Since I started my brewing course at Fritz-Henßler Berufskolleg in Dortmund in December 2016 I have not only been lucky enough to learn a great deal of theory and science relating to brewing and brewing technology, but I have also, perhaps equally as importantly, learnt about what it means to be a ‘German brewer’, even if we are still in the training phase and I am not German by nationality. Amongst other reasons this has been particularly interesting for me, as working for a small craft brewery, I otherwise have limited contact to brewers who work for traditional German breweries and therefore relish the chance to gain this rare insight.
These are the four key features I believe that makes the German brewer so unique:
1. The reason I make the generalisation about ‘German brewers’ in the first place is because they must all jump through the same educational hoops in order to become recognised as a brewer in the first place. The three-year apprenticeship programme (in which I am also currently enrolled) provides the apprentices with a base knowledge of the daily operational tasks performed in a brewery. I estimate that 99% of people in production based brewery roles have at some point completed this apprenticeship, sat the exams and, most importantly, received the certificate to prove this. Germans really like certificates. And official stamps too.
2. Those who complete the German brewer apprenticeship scheme are also qualified maltsters. It is believed that these two crafts are interconnected on such a fundamental level that it makes sense to train apprentices in both subject areas. This allows the brewer a certain degree of entitlement when blaming the maltster for cloudy beer or even a stuck sparge, maybe.
3. Move aside Ninkasi because Wolfgang Kunze is the brewer God and his publication entitled ‘Technology Brewing & Malting’ is the Bible. I also estimate that 99% of brewers who have completed the apprenticeship scheme since the 1960s own a copy of this meaty, 900-odd page technical overview of brewing and malting. I certainly do and whilst I find it provides some fantastic explanations of some technical aspects of brewing written in an accessible style, I find the industry overdependence on this text a little suffocating and long for a wider range of technical literature. Nonetheless, most brewers will still be able to recite passages from their school days and it wouldn’t surprise me if some even have their copy of the textbook sitting on their nightstand.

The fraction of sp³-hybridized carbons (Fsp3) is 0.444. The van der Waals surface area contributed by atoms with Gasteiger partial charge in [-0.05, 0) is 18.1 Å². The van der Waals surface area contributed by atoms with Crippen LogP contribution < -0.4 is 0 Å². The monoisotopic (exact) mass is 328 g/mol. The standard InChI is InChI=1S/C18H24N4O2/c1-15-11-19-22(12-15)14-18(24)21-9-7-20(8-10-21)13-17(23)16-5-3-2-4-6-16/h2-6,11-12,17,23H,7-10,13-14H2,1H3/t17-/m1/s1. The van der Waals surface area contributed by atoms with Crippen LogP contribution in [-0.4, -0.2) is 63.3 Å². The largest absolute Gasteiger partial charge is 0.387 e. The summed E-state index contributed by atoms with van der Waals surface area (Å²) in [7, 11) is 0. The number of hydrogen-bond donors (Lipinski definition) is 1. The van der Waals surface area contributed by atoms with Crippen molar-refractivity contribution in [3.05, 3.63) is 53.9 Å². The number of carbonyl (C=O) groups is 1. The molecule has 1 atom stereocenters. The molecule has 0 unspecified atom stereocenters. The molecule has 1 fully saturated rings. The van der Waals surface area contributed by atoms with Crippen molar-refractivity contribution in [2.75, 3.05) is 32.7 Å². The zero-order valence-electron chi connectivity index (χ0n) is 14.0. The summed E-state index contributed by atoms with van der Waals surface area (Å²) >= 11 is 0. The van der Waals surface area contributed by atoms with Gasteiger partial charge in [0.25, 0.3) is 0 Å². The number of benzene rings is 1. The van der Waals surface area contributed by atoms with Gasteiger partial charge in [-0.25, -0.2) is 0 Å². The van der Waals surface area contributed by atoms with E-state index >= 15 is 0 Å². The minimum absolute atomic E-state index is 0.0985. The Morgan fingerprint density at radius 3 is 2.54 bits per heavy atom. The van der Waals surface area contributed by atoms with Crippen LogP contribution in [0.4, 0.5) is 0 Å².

4. (Stereotype alert) Germans love efficiency. German manufacturers produce some of the most reliable and advanced energy saving machinery in the world and it is no surprise that German brewers also fit this mould. German brewers are geared in their professional formative years to increase yield and optimise brew house efficiency wherever possible. From an economical perspective this obviously makes complete sense but I have often been baffled by the complexity and cost of some of the brewing equipment I have encountered that only marginally increases efficiency and sadly allows quality to fall by the wayside as a result.
The Belgian brewery manufacturing company Meura are the number one producer worldwide of the mash filter. This is perhaps the most efficient method of starch extraction from malt that must first be hammered down to a fine powder. In a slide title of a company presentation, Meura anxiously writes: “(The mash filter) isn’t German but it works.” This title beautifully sums up the German prowess and renown in such technology designed to increase efficiency.
These four characteristics all have one thing in common: they all relate back to training and knowledge. The German educational system for brewing completely shapes both the minds of the brewers and, in turn, the way the brewing industry operates as a whole. Either opting for the 3 year apprenticeship path, perhaps succeeded by the 1 year ‘Braumeister’ course, and/or studying brewing technology at University in Berlin or Munich are by far the most common ways to work one’s way into the brewing industry.
However, it seems that more and more brewers are joining the German craft beer ranks and avoiding the formal education route. Instead they are learning by doing, namely by home brewing, often starting on a makeshift brew kit in the kitchen or in the garage and experimenting with different styles and ingredients. These brewers break the rigid mould, as is often the case, in an industry environment in which autodidacts and brewers without formal education are otherwise rare and sometimes, quite tragically, even frowned upon. On the contrary, this DIY path is definitely the most common career development process of many brewers from the English-speaking world. Whilst this approach is unfamiliar for many German brewers it certainly cannot be dismissed as it can be regarded as the very pillar on which the American craft beer movement was founded. A conclusive contrast emerges: The native English-speaking brewer learns from experience and experimentation, often at the cost of formal brewing qualifications, whereas the German brewer can be characterised by a systematic mind-set to brewing and a rigid adherence to academic theory and practice.